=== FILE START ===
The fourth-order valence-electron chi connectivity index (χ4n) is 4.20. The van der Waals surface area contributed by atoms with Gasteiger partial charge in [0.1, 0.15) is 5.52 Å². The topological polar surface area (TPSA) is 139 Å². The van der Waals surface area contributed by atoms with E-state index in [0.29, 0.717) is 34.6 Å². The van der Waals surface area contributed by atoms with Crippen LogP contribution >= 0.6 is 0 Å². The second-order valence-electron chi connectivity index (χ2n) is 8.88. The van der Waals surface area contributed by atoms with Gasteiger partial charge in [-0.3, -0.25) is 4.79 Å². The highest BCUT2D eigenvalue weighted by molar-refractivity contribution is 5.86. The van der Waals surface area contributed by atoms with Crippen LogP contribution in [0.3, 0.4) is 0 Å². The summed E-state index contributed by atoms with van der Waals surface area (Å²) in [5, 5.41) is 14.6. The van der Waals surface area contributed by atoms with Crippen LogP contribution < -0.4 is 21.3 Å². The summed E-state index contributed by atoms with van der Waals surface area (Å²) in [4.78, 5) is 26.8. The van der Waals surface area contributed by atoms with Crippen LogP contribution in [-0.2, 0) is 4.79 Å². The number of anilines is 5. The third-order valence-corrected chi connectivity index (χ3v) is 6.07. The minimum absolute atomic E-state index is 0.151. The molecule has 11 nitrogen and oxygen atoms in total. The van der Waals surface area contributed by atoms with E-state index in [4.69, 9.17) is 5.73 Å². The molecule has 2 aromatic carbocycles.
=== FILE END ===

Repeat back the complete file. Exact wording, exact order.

The fourth-order valence-electron chi connectivity index (χ4n) is 4.20. The van der Waals surface area contributed by atoms with Gasteiger partial charge in [0.1, 0.15) is 5.52 Å². The topological polar surface area (TPSA) is 139 Å². The van der Waals surface area contributed by atoms with E-state index in [0.29, 0.717) is 34.6 Å². The van der Waals surface area contributed by atoms with Crippen LogP contribution >= 0.6 is 0 Å². The second-order valence-electron chi connectivity index (χ2n) is 8.88. The van der Waals surface area contributed by atoms with Gasteiger partial charge in [-0.3, -0.25) is 4.79 Å². The highest BCUT2D eigenvalue weighted by molar-refractivity contribution is 5.86. The van der Waals surface area contributed by atoms with Crippen LogP contribution in [0.3, 0.4) is 0 Å². The summed E-state index contributed by atoms with van der Waals surface area (Å²) in [5, 5.41) is 14.6. The van der Waals surface area contributed by atoms with Crippen LogP contribution < -0.4 is 21.3 Å². The summed E-state index contributed by atoms with van der Waals surface area (Å²) in [4.78, 5) is 26.8. The van der Waals surface area contributed by atoms with Crippen LogP contribution in [-0.2, 0) is 4.79 Å². The number of anilines is 5. The third-order valence-corrected chi connectivity index (χ3v) is 6.07. The minimum absolute atomic E-state index is 0.151. The molecule has 11 nitrogen and oxygen atoms in total. The van der Waals surface area contributed by atoms with E-state index in [4.69, 9.17) is 5.73 Å². The molecule has 2 aromatic carbocycles.